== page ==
16 May 2020 00:37
Sign up to FREE email alerts from CambridgeLive - daily Subscribe Thank you for subscribing See our privacy notice Invalid Email Primary school leaders in England are planning to introduce one-way systems, half days, increase cleaning and stagger lunches, in a bid to keep young children apart when more pupils return to school. Steve Chalke, founder of the Oasis Trust, which has 35 primary schools across the country, said the trust plans to admit more pupils to its schools from June 1, the date proposed by the Government, despite opposition from unions, who have said an early return could be unsafe for children and teachers. The Government has faced pressure over its plans to send children in Reception, Year 1 and Year 6 back to school from next month, with teachers warning that social distancing among children is "impossible". Take part in the Great Big Lockdown Parenting Survey today and have your voice heard Calling all parents. Stop what you're doing.
Put down the wine glass. Step away from the school books. Quit pretending you can't hear the children squabbling. We need your brains. Right now.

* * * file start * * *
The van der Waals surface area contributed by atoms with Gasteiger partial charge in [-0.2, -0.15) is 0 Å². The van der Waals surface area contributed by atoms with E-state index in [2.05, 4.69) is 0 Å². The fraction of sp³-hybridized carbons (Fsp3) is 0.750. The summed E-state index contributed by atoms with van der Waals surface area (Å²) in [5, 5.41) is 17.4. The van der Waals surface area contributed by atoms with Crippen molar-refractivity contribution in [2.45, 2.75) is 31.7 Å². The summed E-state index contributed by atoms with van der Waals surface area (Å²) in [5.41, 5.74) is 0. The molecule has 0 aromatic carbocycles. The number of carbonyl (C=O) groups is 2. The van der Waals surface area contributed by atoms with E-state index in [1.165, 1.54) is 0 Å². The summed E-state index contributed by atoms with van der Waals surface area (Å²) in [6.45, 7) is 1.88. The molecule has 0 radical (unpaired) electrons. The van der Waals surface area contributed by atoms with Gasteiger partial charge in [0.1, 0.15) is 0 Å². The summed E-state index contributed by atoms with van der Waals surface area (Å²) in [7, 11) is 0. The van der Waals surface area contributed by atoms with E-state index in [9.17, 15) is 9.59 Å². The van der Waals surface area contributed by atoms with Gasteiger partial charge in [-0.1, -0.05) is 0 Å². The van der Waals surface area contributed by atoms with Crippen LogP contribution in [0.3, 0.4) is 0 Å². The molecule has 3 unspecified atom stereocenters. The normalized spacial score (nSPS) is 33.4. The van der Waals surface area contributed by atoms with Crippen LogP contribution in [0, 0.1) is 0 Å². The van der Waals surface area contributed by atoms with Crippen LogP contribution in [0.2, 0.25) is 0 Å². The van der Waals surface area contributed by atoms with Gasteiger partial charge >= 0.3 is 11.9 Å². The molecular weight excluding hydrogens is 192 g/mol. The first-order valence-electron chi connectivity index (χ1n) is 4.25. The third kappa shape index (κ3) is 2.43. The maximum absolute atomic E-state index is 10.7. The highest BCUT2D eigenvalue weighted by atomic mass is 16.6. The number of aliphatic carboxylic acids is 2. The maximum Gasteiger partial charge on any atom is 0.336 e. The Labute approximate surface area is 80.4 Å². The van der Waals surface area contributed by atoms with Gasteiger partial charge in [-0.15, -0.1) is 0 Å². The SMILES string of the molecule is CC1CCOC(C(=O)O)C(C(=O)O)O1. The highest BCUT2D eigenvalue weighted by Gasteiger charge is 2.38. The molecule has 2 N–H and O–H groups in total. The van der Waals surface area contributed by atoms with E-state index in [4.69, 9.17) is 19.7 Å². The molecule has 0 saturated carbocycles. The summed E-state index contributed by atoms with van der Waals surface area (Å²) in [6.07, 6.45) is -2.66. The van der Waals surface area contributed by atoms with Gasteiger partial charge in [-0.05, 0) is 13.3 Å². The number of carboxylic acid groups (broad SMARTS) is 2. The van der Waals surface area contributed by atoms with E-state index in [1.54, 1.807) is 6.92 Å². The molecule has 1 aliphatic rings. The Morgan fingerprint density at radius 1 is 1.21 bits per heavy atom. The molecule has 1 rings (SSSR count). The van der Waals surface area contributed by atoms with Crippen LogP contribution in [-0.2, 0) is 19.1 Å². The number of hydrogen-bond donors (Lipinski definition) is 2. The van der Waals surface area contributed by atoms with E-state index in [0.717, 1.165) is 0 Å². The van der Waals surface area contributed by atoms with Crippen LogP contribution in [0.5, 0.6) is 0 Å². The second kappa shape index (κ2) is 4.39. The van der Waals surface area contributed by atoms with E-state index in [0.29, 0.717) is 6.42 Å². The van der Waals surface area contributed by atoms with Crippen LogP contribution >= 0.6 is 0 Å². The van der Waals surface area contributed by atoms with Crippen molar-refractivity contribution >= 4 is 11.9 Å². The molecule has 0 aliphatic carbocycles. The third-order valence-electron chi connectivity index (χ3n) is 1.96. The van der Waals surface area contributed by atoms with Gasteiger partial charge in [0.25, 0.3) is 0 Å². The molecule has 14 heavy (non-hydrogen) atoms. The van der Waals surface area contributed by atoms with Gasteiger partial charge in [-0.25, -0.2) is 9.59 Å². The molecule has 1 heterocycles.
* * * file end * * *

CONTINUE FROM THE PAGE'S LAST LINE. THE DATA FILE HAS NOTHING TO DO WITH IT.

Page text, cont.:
We are asking you to take part in our Great Big Parenting survey to show the world, politicians, fellow parents, just what life is like in Lockdown. Help us paint a true picture of how this crisis is affecting you and your loved ones. If it feels like we are living through history, it's because we are - and this is your chance to help us record it. Fill in the survey here: It will only take a matter of minutes! p.s. And for the record, we think you're doing a grand job. But Mr Chalke said that he believes pupils will be able to social distance when they return to school, and he added that he knows children as young as five who understand the concept and are "very good" at it. He told the PA news agency that it is "common sense" to create an opportunity for pupils to return to school, especially for children from lower-income families who see it as a place of "security and safety". Mr Chalke, whose schools on average have 45% of children eligible for free school meals (FSMs), said: "The greatest risk to their health, for many of them, is their mental health. They're locked in." Some schools in the Oasis Trust will put in place one-way systems when they reopen, and they will split days so that half of the pupils come in the morning and the other half attend in the afternoon. Mr Chalke added: "Lunch is going to be served socially isolated, but on paper plates with plastic knives and forks, which we don't love, but that means that there's no contamination. All of it is thrown away." Chris Tweedale, chief executive of GEP Academies, which runs seven schools in Surrey, said the academy trust was "on track" with their plans to reopen by June 1. He said: "We are putting in place some common-sense measures - limiting class sizes to 15 or fewer if classrooms are small, having staggered lunchtime times and breaks, ramping up our cleaning regime, and essentially creating protective bubbles around small groups of children." Sir Steve Lancashire, chief executive of REAch2, the largest primary academy chain in England, said its schools will be introducing smaller class sizes, increased cleaning, and staggered break and lunchtimes. He said: "Our intention is to open all of our schools for the priority year groups, and will do so as long as the rigorous risk assessments we carry out for each school gives us the reassurance we need that we can keep our pupils and staff as safe as possible." It comes after the Department for Education (DfE) issued guidelines on Monday which said primary school class sizes should be limited to 15 pupils and outdoor space should be utilised. The advice calls for schools to stagger lunch and break times, as well as drop-off and pick-up times, to reduce the number of pupils moving around. It adds that schools should consider introducing one-way circulation, or placing a divider down the middle of the corridor. The Government guidance acknowledges that young pupils will not be able to remain two metres apart from each other and staff. Instead, primary school classes should be split into small "consistent" groups which should be kept from mixing with other pupils during the day. But speaking on Friday, Northern Ireland Secretary Brandon Lewis said he believed it was possible for young children to socially distance in schools. Mr Lewis told BBC Breakfast: "I think one of the things teachers are able to do, both in the classroom and outside the classroom, and all of us as parents and people in society, is to continue to educate each other around social distance. "So yes, even in a school environment I think it is important that we do what we can to encourage and explain and educate around social distancing." Children have been learning at home since the schools closed in March but not all families have access to technology One of England's biggest academy trusts says that it will reopen its primary schools on June 1, calling opposition to the plan "rather middle-class". Steve Chalke, founder of the Oasis Charitable Trust which has 35 primary schools, said that efforts to disrupt pupils going back to the classroom failed to recognise the damage being done to disadvantaged children from missing their lessons. The teaching unions say they do not believe it will be safe to open primaries for children in reception, year 1 and year 6 after the May half-term. They are not persuaded by government plans, which say social distancing is not needed as long as classes are limited to no more than 15 pupils and children stick to these "protective bubbles". One union